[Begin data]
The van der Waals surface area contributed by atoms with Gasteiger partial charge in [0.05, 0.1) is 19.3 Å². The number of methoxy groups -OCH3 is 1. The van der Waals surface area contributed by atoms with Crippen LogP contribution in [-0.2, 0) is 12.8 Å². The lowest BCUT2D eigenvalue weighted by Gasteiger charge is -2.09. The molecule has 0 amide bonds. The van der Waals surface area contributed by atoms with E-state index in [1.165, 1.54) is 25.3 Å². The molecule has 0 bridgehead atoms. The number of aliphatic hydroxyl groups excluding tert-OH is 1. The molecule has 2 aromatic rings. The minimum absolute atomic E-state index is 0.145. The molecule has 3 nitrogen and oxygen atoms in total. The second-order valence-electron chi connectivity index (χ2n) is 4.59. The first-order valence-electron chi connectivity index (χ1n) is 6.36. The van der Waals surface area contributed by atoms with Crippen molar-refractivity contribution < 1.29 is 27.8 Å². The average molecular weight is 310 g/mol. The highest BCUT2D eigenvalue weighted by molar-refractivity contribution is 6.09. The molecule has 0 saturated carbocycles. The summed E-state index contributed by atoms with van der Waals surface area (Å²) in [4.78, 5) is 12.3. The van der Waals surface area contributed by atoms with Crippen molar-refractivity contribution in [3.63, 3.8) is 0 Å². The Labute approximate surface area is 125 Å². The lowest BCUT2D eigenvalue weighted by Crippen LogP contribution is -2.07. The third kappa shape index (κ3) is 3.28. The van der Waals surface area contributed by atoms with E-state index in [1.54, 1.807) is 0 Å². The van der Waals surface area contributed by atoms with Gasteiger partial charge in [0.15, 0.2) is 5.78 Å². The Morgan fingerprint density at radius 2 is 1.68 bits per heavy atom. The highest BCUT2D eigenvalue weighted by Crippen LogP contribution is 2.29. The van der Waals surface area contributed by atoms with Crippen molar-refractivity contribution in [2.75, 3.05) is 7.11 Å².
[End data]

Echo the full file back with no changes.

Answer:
The van der Waals surface area contributed by atoms with Gasteiger partial charge in [0.05, 0.1) is 19.3 Å². The number of methoxy groups -OCH3 is 1. The van der Waals surface area contributed by atoms with Crippen LogP contribution in [-0.2, 0) is 12.8 Å². The lowest BCUT2D eigenvalue weighted by Gasteiger charge is -2.09. The molecule has 0 amide bonds. The van der Waals surface area contributed by atoms with E-state index in [1.165, 1.54) is 25.3 Å². The molecule has 0 bridgehead atoms. The number of aliphatic hydroxyl groups excluding tert-OH is 1. The molecule has 2 aromatic rings. The minimum absolute atomic E-state index is 0.145. The molecule has 3 nitrogen and oxygen atoms in total. The second-order valence-electron chi connectivity index (χ2n) is 4.59. The first-order valence-electron chi connectivity index (χ1n) is 6.36. The van der Waals surface area contributed by atoms with Crippen molar-refractivity contribution < 1.29 is 27.8 Å². The average molecular weight is 310 g/mol. The highest BCUT2D eigenvalue weighted by molar-refractivity contribution is 6.09. The molecule has 0 saturated carbocycles. The summed E-state index contributed by atoms with van der Waals surface area (Å²) in [4.78, 5) is 12.3. The van der Waals surface area contributed by atoms with Crippen molar-refractivity contribution in [3.63, 3.8) is 0 Å². The Labute approximate surface area is 125 Å². The lowest BCUT2D eigenvalue weighted by Crippen LogP contribution is -2.07. The third kappa shape index (κ3) is 3.28. The van der Waals surface area contributed by atoms with E-state index in [1.54, 1.807) is 0 Å². The van der Waals surface area contributed by atoms with Gasteiger partial charge in [0.15, 0.2) is 5.78 Å². The Morgan fingerprint density at radius 2 is 1.68 bits per heavy atom. The highest BCUT2D eigenvalue weighted by Crippen LogP contribution is 2.29. The van der Waals surface area contributed by atoms with Crippen molar-refractivity contribution in [2.75, 3.05) is 7.11 Å².